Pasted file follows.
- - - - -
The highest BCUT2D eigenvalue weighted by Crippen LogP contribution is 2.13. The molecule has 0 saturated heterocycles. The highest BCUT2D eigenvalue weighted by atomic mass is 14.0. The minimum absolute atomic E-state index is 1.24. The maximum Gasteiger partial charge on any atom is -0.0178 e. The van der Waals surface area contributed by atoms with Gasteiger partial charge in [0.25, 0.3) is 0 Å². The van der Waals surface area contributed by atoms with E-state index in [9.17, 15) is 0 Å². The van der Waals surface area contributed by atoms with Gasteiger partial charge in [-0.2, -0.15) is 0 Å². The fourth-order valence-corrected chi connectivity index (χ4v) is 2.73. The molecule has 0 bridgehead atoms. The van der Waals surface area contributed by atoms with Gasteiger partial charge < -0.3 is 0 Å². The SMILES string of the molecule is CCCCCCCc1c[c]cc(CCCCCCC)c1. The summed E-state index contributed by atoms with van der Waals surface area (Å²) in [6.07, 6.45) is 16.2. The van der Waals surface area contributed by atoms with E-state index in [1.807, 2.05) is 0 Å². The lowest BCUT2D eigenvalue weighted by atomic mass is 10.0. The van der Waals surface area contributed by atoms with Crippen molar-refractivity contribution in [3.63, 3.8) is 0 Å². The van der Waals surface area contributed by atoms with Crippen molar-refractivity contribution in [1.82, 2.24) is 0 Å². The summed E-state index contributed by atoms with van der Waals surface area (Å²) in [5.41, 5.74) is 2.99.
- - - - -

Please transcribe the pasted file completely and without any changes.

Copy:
The highest BCUT2D eigenvalue weighted by Crippen LogP contribution is 2.13. The molecule has 0 saturated heterocycles. The highest BCUT2D eigenvalue weighted by atomic mass is 14.0. The minimum absolute atomic E-state index is 1.24. The maximum Gasteiger partial charge on any atom is -0.0178 e. The van der Waals surface area contributed by atoms with Gasteiger partial charge in [0.25, 0.3) is 0 Å². The van der Waals surface area contributed by atoms with E-state index in [9.17, 15) is 0 Å². The van der Waals surface area contributed by atoms with Gasteiger partial charge in [-0.2, -0.15) is 0 Å². The fourth-order valence-corrected chi connectivity index (χ4v) is 2.73. The molecule has 0 bridgehead atoms. The van der Waals surface area contributed by atoms with Gasteiger partial charge < -0.3 is 0 Å². The SMILES string of the molecule is CCCCCCCc1c[c]cc(CCCCCCC)c1. The summed E-state index contributed by atoms with van der Waals surface area (Å²) in [6.07, 6.45) is 16.2. The van der Waals surface area contributed by atoms with E-state index in [1.807, 2.05) is 0 Å². The lowest BCUT2D eigenvalue weighted by atomic mass is 10.0. The van der Waals surface area contributed by atoms with Crippen molar-refractivity contribution in [3.63, 3.8) is 0 Å². The van der Waals surface area contributed by atoms with Crippen molar-refractivity contribution in [1.82, 2.24) is 0 Å². The summed E-state index contributed by atoms with van der Waals surface area (Å²) in [5.41, 5.74) is 2.99.